Right now, my podcast is available on the PodBean hosting service.  You can download the Podbean app at the Apple Store or Google Play store and search for The Suite Talk and follow me.  

As I become familiar with podcasting, I will make my podcast available on iTunes and Google Play, but for now, I am taking it one step at a time.  

I am getting many suggestions from my audience and supporters, so please keep it coming.  I will do my best to accommodate your requests and suggestions.   This experience is truly amazing and I am grateful. 

If you are interested in being on my show, please visit the website and click on the Guest page.  Fill out the form and I will contact you as soon as I can.

If you want to watch older episodes of The Suite Talk, please visit the website and click on the Episodes page.

Monday, July 2, 2018

New Formatting Features of Google Forms

The Google Forms team recently released a few new updates that will enhance the look and feel of your Google Forms. It will allow you to customize the theme and background color, font style, and header image.  Have fun customizing your Forms and enjoy!  I hope you find this information helpful.

Here is a brief overview of the features:

1.  Pick a theme and background color

This option will allow you to pick a theme and select the theme color including the background color of the form.  If you do not see the theme color in the selection, you can simply add a new color by selecting it from the color wheel or by entering the hex number of the color.  If you are looking for a specific color from a website, a great Chrome extension to install is ColorZilla

2.  Upload an image for the header area

This option will allow you to upload an image to the header area.  As in the past, you can select a pre-existing header from the library or you can upload your own image. Once you upload or select an image for the header area, Google will display default background and theme colors to coordinate with the image.

3.  Customize the font style

This new feature will give you options to display different fonts for your Form title, and form questions.  Currently, there are four fonts to choose from, the Basic, Decorative, Formal, and Playful.  A sample of these fonts can be seen below.

If the screen cast below does not automatically play, click here to start it.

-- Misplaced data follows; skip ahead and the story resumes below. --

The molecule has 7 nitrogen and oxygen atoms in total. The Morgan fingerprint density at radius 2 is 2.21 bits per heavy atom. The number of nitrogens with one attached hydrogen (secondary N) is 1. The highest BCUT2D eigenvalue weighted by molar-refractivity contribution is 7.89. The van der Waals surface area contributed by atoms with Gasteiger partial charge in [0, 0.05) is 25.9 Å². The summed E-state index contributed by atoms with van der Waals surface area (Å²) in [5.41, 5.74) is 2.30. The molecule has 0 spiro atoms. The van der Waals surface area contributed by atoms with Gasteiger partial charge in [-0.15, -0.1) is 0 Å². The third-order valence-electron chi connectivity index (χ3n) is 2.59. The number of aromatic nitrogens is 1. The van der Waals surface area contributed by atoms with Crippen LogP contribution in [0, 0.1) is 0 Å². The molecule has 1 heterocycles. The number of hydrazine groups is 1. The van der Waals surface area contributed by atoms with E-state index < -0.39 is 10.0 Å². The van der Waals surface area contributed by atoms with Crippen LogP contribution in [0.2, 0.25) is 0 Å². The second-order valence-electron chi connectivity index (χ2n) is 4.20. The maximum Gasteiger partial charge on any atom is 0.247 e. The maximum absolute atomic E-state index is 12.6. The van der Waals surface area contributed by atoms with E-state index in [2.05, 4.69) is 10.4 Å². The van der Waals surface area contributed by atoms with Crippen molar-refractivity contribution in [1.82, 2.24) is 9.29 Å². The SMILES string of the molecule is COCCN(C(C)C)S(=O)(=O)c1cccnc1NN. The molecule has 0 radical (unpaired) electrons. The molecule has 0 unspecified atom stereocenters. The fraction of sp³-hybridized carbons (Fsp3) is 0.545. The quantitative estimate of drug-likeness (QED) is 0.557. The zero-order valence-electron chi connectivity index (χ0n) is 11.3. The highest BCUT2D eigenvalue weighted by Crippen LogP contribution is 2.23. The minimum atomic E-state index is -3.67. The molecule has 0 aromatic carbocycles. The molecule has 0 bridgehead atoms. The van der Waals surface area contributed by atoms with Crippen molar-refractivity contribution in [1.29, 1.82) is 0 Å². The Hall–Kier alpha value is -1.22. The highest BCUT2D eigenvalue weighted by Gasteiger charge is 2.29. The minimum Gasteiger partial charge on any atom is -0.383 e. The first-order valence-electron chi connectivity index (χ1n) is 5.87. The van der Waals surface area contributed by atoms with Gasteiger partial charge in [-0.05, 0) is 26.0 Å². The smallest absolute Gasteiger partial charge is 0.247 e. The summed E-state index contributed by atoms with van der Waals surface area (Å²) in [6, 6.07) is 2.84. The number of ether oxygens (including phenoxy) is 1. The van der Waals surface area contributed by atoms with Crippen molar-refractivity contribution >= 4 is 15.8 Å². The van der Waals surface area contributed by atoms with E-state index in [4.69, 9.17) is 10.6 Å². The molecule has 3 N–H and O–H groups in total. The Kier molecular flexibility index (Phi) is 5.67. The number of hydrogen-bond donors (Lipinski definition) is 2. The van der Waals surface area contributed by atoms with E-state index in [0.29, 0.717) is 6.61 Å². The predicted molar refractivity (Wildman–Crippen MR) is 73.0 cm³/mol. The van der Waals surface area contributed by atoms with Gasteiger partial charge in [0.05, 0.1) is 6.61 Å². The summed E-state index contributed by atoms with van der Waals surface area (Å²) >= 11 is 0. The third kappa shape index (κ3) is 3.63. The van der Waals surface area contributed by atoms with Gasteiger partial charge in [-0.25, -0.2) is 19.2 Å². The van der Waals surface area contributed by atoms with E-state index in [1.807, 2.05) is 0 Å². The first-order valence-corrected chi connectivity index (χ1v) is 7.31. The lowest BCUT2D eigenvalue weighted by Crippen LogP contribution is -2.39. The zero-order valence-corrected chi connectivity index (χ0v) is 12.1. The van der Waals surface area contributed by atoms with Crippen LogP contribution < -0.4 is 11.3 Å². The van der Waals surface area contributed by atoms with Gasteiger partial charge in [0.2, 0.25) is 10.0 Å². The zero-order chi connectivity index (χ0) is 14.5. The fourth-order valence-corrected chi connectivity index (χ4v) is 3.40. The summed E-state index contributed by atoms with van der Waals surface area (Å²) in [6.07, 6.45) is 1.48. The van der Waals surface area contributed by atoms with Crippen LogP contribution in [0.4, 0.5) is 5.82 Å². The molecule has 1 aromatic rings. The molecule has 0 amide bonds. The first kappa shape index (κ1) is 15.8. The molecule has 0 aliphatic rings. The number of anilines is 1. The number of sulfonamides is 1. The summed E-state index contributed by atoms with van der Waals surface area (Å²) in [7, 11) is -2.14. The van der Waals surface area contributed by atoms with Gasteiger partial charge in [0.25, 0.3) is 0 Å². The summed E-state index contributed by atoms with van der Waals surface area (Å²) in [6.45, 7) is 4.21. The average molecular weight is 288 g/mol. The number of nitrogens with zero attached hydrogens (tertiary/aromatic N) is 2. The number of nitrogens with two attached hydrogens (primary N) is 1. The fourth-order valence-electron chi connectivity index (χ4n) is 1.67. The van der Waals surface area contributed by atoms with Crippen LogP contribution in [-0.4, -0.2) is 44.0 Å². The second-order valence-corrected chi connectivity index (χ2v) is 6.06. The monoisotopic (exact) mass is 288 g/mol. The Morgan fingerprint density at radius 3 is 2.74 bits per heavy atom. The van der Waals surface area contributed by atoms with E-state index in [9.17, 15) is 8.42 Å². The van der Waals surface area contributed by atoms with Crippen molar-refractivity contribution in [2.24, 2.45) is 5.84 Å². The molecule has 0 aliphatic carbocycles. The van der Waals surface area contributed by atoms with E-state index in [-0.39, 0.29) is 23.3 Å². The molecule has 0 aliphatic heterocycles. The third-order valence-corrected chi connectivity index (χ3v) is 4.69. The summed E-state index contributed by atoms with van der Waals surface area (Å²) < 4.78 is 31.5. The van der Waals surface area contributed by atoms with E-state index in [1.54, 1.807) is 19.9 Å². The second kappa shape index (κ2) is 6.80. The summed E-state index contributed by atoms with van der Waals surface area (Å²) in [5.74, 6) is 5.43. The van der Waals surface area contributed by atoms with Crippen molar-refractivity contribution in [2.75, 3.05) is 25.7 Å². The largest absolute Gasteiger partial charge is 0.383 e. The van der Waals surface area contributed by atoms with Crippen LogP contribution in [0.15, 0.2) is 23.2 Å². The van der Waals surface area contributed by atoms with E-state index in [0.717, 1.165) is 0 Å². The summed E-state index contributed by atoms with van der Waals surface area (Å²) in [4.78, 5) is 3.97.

Wednesday, May 23, 2018

Ignite Computer Science Education

Over the weekend, I attended Tomorrow's Classrooms Today conference organized by Evolving Educators at Rider University in Lawrence Township, New Jersey.   Every year, I attend this conference, but this year was special because I was asked to provide an ignite speech.  Without hesitation, I accepted.  I took this challenge to get out of my comfort zone, and to take a risk.  Did I mention, this was my first speech in this type of setting?

If you are not familiar with an ignite speech it is different because it only gives the presenter 5 minutes to make their point about a passionate topic.  Plus, there is a presentation which contains 20 slides and advances automatically every 15 seconds.

I was so nervous and excited at the same time because I spoke about the importance of Computer Science education. I have to admit, it was a great feeling when it was over. A sense of conquering my fear!  Sure, my timing was off, but my message was strong and for me that was the most important part.

Ignite Speech - main points:

Why is it important to teach?
  • It is all around us
  • We are great users of technology, but can you really define computer science?
What is Computer Science?
  • Study of algorithms
  • Art of creating and reinventing
  • Teaches you how to think and solve problems
Why learn it?
  • Allows students to be innovative, have leadership, confidence, empowerment, realize that failure is a learning process
  • 4C’s - communication, critical thinking, collaboration, creativity
  • 4P’s - problem solving, problem probing, persistence, perseverance
  • Students think differently about their world when they have an impact on society